Friday, April 16, 2010

Mike Siebert calls

16 April : In my acknowledgements, I have mentioned Mike Siebert as 'sparking off the idea'. He called round this evening for a look at the system, and to extend discussion of future projects.
   It was a discussion a year ago when he mooted the idea of having pipes from a solar panel feeding into the same mass under a house as the ground loop from a GSHP.
   This is difficult to model theoretically - how big would you make a concrete slab or rock store? 300 thick? 500 thick? the size of a swimming pool? (I am sure Dr Chris Wood knows how....) would you insulate under it, or only at the sides? (letting heat escape downwards but not sideways).
   But then one thinks there would be a stasis or evaporation problem with water, and that a large block of phase change wax might do it better because it stays at one temperature.... and concrete is a CO2 producing material. In our case, if the soil is well compacted with no cavities or moving groundwater, maybe the earth is a good battery, and merely needs recharging more quickly than normal solar heat can get down there.
   After making some enquiries in the Dept and getting nowhere, it seemed to me easier to model it in full size and realtime, on my house, and as I was unsatisfied with the performance of the GSHP, I wanted to find a way to make it work better.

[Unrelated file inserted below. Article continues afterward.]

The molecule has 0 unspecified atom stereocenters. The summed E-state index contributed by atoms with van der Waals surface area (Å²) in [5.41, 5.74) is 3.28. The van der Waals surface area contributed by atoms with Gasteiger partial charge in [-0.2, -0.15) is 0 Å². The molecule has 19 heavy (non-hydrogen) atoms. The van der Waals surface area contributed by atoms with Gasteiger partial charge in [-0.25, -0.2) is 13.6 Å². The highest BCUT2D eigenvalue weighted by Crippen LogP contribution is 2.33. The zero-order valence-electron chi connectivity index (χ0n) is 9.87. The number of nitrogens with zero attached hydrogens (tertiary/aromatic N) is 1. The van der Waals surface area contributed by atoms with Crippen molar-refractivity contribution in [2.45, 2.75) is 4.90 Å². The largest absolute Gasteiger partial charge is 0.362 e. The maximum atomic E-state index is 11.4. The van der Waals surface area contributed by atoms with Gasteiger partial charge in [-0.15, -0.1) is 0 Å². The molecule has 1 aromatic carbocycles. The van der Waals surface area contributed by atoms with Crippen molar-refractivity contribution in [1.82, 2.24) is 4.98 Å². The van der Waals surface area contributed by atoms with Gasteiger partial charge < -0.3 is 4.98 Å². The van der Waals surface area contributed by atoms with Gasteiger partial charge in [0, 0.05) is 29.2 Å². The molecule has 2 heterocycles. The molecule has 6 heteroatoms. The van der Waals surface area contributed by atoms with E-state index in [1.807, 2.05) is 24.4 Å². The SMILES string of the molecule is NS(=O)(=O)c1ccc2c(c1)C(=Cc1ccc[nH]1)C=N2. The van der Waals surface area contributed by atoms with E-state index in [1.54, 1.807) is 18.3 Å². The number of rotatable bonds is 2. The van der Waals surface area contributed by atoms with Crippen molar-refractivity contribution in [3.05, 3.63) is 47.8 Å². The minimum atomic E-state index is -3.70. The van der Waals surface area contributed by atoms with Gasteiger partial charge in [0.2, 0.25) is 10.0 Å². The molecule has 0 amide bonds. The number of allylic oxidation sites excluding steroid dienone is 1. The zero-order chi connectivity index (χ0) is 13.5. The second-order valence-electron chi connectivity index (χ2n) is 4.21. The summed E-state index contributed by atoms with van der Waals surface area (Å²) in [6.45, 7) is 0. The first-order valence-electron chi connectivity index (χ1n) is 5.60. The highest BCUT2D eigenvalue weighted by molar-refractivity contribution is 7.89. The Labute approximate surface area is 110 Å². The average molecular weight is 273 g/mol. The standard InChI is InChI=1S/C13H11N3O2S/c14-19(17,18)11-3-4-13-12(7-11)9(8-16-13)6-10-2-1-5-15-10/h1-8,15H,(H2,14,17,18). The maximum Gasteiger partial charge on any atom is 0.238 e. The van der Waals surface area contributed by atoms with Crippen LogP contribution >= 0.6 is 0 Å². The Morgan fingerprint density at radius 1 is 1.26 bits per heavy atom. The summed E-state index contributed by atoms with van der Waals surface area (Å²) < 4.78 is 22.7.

Mike is presently thinking of designing a range of houses, but he is frustrated that you can't get triangular PV panels, as so many houses including the ones he wants to do have hipped roofs. He is also wondering if the sunbox idea could be applied to black roof-tiles on a roof-plane. [Actually Sharp do make triangular panels, but they are not exported to the UK and not approved for certified installations in UK]. He and I and others are also preoccupied with the idea of combining Photovoltaic and Thermal - and I am building one right now!

1 comment:

  1. I've just read some of the blog. Very interesting. I had wondered if you could "save" heat from the summer and store it for the winter, so I'll be very interested to find out what happens later in the year.
    It's great to see the figures and read the analysis as different tweaks are tested out.

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